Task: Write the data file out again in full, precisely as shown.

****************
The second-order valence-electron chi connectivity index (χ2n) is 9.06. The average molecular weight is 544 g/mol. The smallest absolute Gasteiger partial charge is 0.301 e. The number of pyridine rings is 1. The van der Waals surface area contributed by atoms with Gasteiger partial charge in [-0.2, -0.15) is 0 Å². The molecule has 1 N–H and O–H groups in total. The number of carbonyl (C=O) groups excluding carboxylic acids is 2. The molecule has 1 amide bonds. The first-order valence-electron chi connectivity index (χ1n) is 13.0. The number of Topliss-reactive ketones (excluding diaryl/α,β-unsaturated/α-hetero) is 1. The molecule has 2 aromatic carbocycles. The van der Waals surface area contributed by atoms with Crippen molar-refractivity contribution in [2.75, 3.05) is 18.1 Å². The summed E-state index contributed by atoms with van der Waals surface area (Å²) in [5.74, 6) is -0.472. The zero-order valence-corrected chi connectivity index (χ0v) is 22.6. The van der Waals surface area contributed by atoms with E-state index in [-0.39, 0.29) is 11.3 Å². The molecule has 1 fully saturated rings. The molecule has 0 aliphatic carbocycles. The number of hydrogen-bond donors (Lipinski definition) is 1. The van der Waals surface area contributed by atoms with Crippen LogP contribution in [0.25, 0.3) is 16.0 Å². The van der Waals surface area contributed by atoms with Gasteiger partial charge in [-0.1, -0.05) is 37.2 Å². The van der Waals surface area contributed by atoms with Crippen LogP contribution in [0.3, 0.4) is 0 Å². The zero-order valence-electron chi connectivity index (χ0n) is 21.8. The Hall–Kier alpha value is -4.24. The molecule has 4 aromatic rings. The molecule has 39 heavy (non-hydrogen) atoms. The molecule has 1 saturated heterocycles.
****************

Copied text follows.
The second-order valence-electron chi connectivity index (χ2n) is 9.06. The average molecular weight is 544 g/mol. The smallest absolute Gasteiger partial charge is 0.301 e. The number of pyridine rings is 1. The van der Waals surface area contributed by atoms with Gasteiger partial charge in [-0.2, -0.15) is 0 Å². The molecule has 1 N–H and O–H groups in total. The number of carbonyl (C=O) groups excluding carboxylic acids is 2. The molecule has 1 amide bonds. The first-order valence-electron chi connectivity index (χ1n) is 13.0. The number of Topliss-reactive ketones (excluding diaryl/α,β-unsaturated/α-hetero) is 1. The molecule has 2 aromatic carbocycles. The van der Waals surface area contributed by atoms with Crippen molar-refractivity contribution in [2.75, 3.05) is 18.1 Å². The summed E-state index contributed by atoms with van der Waals surface area (Å²) in [5.74, 6) is -0.472. The zero-order valence-corrected chi connectivity index (χ0v) is 22.6. The van der Waals surface area contributed by atoms with E-state index in [-0.39, 0.29) is 11.3 Å². The molecule has 1 fully saturated rings. The molecule has 0 aliphatic carbocycles. The number of hydrogen-bond donors (Lipinski definition) is 1. The van der Waals surface area contributed by atoms with Crippen LogP contribution in [0.25, 0.3) is 16.0 Å². The van der Waals surface area contributed by atoms with Gasteiger partial charge in [-0.1, -0.05) is 37.2 Å². The van der Waals surface area contributed by atoms with Crippen LogP contribution in [0.3, 0.4) is 0 Å². The zero-order valence-electron chi connectivity index (χ0n) is 21.8. The Hall–Kier alpha value is -4.24. The molecule has 4 aromatic rings. The molecule has 39 heavy (non-hydrogen) atoms. The molecule has 1 saturated heterocycles.